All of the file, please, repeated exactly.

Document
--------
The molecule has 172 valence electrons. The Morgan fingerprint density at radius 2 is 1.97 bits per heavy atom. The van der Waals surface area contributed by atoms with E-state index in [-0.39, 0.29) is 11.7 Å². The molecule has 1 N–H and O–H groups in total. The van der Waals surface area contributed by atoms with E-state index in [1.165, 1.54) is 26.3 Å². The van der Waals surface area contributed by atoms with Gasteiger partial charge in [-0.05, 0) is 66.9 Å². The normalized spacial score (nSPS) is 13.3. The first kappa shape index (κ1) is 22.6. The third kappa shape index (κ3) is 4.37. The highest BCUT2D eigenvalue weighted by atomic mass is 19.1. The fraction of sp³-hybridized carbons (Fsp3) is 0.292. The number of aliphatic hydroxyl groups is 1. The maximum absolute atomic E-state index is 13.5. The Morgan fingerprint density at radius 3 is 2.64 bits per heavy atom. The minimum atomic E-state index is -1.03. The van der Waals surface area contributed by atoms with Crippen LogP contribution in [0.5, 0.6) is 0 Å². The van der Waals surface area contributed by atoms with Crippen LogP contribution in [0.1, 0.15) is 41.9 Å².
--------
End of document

The molecule has 172 valence electrons. The Morgan fingerprint density at radius 2 is 1.97 bits per heavy atom. The van der Waals surface area contributed by atoms with E-state index in [-0.39, 0.29) is 11.7 Å². The molecule has 1 N–H and O–H groups in total. The van der Waals surface area contributed by atoms with E-state index in [1.165, 1.54) is 26.3 Å². The van der Waals surface area contributed by atoms with Gasteiger partial charge in [-0.05, 0) is 66.9 Å². The normalized spacial score (nSPS) is 13.3. The first kappa shape index (κ1) is 22.6. The third kappa shape index (κ3) is 4.37. The highest BCUT2D eigenvalue weighted by atomic mass is 19.1. The fraction of sp³-hybridized carbons (Fsp3) is 0.292. The number of aliphatic hydroxyl groups is 1. The maximum absolute atomic E-state index is 13.5. The Morgan fingerprint density at radius 3 is 2.64 bits per heavy atom. The minimum atomic E-state index is -1.03. The van der Waals surface area contributed by atoms with Crippen LogP contribution in [0.5, 0.6) is 0 Å². The van der Waals surface area contributed by atoms with Crippen LogP contribution in [0.1, 0.15) is 41.9 Å².